What are the costs of using the technology, both initial and ongoing?
This varies by market. In the USA the CoolGard 3000® system retails at about US$28,500 and the cost of heat exchange catheters ranges between US$300 and US$1170.
Are there any special user or patient requirements for the safe and effective use of this technology?
A temperature sensing Foley catheter should be placed if available; otherwise, rectal or tympanic temperatures should be used (in that order) until a bladder probe is available.
What is the current status of this technology and, if it is not in widespread use, why not?
There are more than 4500 patients treated worldwide and 200 CoolGard 3000® systems installed globally. ALSIUS is the only cooling company to have completed a large randomized controlled trial (RCT) showing safety, efficacy, and nursing time in the neurologic ICU.
Kees H Polderman
Mild therapeutic hypothermia is being used with increasing frequency as a tool to prevent and/or mitigate various forms of neurologic injury. At this time the strongest evidence for its efficacy exists for various forms of postanoxic encephalopathy. Two RCTs published in 2002 [1, 2] reported improved neurologic outcome in patients with postanoxic encephalopathy following witnessed cardiac arrest and an initial rhythm of ventricular fibrillation or ventricular tachycardia. This was followed in 2005 by the publication of two large multicentre RCTs in patients with neonatal asphyxia, which reported significant benefits of hypothermia treatment in selected infants with postanoxic injury [3, 4]. Although the latter studies were performed in a different category of patients (newborns versus mostly middle-aged adults), the type of neurologic injury (global brain injury due to a transient period of oxygen deprivation) was analogous; the results of the studies in newborn infants thus provide support for the hypothesis that hypothermia can mitigate postanoxic brain injury in adults as well as in infants.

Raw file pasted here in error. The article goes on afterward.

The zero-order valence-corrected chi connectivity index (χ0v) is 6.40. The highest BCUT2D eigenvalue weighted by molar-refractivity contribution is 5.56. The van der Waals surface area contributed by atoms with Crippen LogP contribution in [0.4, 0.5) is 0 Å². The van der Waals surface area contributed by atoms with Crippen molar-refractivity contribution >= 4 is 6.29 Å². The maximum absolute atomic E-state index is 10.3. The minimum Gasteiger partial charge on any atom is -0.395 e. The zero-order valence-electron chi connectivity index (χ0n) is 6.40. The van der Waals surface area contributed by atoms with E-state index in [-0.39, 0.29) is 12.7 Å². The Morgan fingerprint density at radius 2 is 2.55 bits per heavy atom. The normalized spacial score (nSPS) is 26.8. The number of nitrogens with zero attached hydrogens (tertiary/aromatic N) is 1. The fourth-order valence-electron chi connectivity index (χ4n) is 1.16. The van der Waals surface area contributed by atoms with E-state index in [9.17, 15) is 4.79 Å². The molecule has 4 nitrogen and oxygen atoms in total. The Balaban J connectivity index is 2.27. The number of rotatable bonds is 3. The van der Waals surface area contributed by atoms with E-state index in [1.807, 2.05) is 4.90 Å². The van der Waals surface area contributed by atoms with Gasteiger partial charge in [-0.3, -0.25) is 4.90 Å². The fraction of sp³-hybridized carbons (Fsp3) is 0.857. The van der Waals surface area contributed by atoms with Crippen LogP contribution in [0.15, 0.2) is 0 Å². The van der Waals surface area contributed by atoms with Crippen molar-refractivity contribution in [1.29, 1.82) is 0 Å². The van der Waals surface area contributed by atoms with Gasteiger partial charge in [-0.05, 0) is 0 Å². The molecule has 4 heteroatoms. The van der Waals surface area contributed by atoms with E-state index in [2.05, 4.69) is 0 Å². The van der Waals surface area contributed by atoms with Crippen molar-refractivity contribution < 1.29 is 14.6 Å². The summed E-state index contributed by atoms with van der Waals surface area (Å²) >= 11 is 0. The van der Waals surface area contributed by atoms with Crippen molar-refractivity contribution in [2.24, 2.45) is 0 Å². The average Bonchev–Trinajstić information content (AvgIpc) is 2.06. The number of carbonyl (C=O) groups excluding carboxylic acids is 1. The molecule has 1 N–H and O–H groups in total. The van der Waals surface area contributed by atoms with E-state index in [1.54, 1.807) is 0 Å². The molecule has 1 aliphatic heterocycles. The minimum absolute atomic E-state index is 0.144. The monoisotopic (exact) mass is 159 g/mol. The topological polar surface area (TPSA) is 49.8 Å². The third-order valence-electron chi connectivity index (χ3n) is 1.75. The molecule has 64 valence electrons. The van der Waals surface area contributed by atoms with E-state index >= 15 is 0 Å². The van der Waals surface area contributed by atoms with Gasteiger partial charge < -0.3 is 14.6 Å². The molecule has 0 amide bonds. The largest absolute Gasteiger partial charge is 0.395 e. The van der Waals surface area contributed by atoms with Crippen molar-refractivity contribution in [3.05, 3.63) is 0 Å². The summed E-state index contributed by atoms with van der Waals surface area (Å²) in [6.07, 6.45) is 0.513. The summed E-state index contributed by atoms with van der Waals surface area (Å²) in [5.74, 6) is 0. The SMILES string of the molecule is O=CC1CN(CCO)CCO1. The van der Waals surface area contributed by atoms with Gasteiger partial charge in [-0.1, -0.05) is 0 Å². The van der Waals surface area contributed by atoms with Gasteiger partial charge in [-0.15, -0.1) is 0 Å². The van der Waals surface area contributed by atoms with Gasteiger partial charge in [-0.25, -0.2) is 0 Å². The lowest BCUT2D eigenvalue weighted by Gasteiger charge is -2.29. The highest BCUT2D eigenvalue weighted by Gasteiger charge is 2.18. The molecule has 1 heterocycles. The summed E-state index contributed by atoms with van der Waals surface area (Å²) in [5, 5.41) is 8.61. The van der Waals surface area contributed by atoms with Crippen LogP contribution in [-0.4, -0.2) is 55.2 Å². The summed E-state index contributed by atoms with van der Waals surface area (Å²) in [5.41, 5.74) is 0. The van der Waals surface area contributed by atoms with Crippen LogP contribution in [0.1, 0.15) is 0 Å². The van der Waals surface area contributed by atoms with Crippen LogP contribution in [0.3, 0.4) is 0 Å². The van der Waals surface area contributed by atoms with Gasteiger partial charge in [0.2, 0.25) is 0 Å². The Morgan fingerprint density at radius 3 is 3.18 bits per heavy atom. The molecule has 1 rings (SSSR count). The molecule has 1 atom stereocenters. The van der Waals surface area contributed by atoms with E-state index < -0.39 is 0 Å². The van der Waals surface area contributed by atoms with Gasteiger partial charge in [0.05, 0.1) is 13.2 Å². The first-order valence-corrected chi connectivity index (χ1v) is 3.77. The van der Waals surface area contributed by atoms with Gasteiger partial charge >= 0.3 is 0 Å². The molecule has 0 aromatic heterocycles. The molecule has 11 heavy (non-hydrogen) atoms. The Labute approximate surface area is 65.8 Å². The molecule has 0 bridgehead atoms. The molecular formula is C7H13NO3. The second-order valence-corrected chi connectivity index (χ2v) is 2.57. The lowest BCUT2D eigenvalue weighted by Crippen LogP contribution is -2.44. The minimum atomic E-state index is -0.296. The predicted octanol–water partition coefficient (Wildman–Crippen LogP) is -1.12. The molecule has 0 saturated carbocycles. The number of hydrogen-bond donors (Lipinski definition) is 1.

These observations have led to a recommendation by the European Resuscitation Council to use hypothermia following cardiac arrest if the initial rhythm was ventricular tachycardia or ventricular fibrillation, and to consider its use for other rhythms .
There are various other indications for which induced hypothermia can be used, with varying degrees of evidence [6, 7]. For example, it has been clearly demonstrated that induction of mild hypothermia can significantly decrease intracranial pressure in various types of brain injury, including traumatic brain injury, severe ischemic stroke, subarachnoid hemorrhage, and hepatic encephalopathy [6–8]. Many of these indications are controversial; for example, the evidence for the efficacy of hypothermia in improving neurologic outcome in traumatic brain injury is conflicting, with various single center studies reporting significant benefits in patients treated with hypothermia but one multicenter study failing to confirm these observations [6, 8]. For indications such as stroke and subarachnoid hemorrhage preliminary data are promising, but no firm clinical evidence of neuroprotective effects is yet available.
A separate but closely related issue is the treatment and/or prevention of fever in patients with neurologic injury. Fever (defined as core temperature ≥38.5°C) occurs frequently in these patients, and various clinical studies have shown that it is an independent predictor of adverse outcome [6, 9]. Animal studies have shown that fever stimulates a number of destructive processes at the cellular level, thereby increasing the degree of neurologic injury [6, 10]. Although no clinical RCTs have yet been performed to determine whether treatment of fever can indeed improve neurologic outcome in patients with neurologic injuries, more and more neurologic ICUs have implemented protocols for prompt and aggressive symptomatic treatment of fever, irrespective of its cause, based on the epidemiologic association of fever and adverse outcome and on the physiologic data listed above.